Dubbed "Memories," the feature brings specific images to the forefront, those selected by algorithm to highlight, for example, individuals' faces or certain locales. Memories also auto-assembles photographs into a collection, a recognition that people take stills and video, but rarely put them into any kind of organization.
iOS's most-used first-party app -- Messages -- also got a whirlwind of new tools, including customized text balloons, obscured images that appear with a slide of the finger, larger emojis, rich links and Digital Touch, the draw-on-the-screen feature brought from watchOS.
"Apple's enhancements to Messages acknowledges [the] fun that has driven messaging apps, but stakes out own ground," argued Ross Rubin, an analyst at App Annie, in a tweet during the keynote.
And Apple will open Messages' APIs so developers can, for instance, craft animated "stickers" for use in texts, or send payments and order food via Messages.
iOS 10 will support devices as far back as the iPhone 5 and iPad 2, the former from 2012, the latter from 2011, and both now discontinued.
OS X is dead, long live macOS
Federighi also introduced OS X ... er, macOS.
As expected, Apple recast OS X as macOS today, putting the Mac's operating system into the same format as the company's other operating systems. Federighi also tagged the upgrade as "Sierra" -- the long form as "macOS Sierra" -- to keep with the cadence of California place names.
Blitzing through the new features, Federighi introduced Siri -- Apple's digital assistant -- on the Mac, a migration that many have expected for years. Siri will respond to searches and commands, just as it does on the iPhone.
Also new in Sierra, said Federighi, are Continuity enhancements that include a link between an Apple Watch and a Mac for authenticating the user, eliminating the password necessary to log on to the machine; and a universal clipboard shared between multiple Macs as well as iOS devices.
iCloud Drive, Apple's online storage service, got some attention in Sierra as well, with an extension of the auto-copy feature -- previously only able to update the Documents folder -- to the Desktop folder, too. Another new feature, which Apple called "optimized storage," sweeps old-but-still-useful data and files into the cloud and dumps no-longer-needed data into the dustbin.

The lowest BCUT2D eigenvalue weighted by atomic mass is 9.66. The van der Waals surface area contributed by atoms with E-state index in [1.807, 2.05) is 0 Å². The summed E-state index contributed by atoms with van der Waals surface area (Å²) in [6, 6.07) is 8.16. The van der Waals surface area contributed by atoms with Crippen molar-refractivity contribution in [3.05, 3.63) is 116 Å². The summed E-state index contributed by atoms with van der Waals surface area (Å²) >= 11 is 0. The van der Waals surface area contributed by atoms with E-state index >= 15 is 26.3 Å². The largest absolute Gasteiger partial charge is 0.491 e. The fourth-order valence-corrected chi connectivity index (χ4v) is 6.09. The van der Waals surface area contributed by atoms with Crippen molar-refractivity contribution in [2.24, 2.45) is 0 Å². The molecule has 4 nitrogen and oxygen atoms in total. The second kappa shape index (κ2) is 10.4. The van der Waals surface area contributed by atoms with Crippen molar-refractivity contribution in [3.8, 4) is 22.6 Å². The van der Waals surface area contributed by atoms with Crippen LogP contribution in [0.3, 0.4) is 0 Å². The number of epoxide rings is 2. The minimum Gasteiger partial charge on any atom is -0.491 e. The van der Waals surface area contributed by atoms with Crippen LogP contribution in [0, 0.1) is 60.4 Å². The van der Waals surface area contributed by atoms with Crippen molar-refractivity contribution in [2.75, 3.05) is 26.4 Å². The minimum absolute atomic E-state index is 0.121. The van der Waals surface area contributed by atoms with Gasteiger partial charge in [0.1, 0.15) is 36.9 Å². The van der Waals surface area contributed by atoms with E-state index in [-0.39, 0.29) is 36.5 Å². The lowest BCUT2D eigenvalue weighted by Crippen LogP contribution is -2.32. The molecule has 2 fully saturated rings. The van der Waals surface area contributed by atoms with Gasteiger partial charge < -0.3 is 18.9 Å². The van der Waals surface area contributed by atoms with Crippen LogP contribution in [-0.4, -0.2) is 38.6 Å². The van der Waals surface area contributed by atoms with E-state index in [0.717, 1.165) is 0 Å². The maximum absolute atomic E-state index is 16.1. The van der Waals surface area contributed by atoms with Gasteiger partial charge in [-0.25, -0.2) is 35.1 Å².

Like last year's El Capitan, macOS Sierra will go into public preview in July and ship this fall. Registered developers can grab the new operating system today.
What's up with the Watch, and tuning Apple TV
Apple also introduced watchOS 3, an upgrade to the year-plus-old Apple Watch, with several user interface (UI) and user experience (UX) tweaks, including Scribble, which lets owners trace letters on the watch face with their finger, one at a time -- say, C-A-L-L J-O -- to reply to an incoming message. Scribble works in both English and Chinese, the latter an obvious nod to Apple's critical market in the People's Republic.
Apple Pay can also be embedded within third-party developers' Watch apps with Version 3.
WatchOS 3 was released to developers today, and will be available as a free upgrade to all Watches this fall.
Eddy Cue, Apple's top internet software and services executive, touted improvements to the Apple TV and its tvOS. Apple will release an iPhone app that duplicates the functionality of the Siri-powered remote, including gameplay, implemented via the iPhone's sensors. Also getting some serious applause from developers was single sign-on, which with one set of credentials logs users on to all of their network apps, whether DirecTV, HBO or Hulu.
Cue also briefly covered a revamp of Apple Music on the iPhone and called the remodeled UI "more intuitive" than the original. Cue then passed the baton to Bozoma Saint John, an Apple Music executive who brought some energy to the presentation -- and demonstrated that the audience wasn't willing to get up and dance -- as she stepped through the streaming service's changes.
This story, "Apple touts A.I. in iOS -- with barely a mention of the term -- and opens 'crown jewels' to devs" was originally published by Computerworld.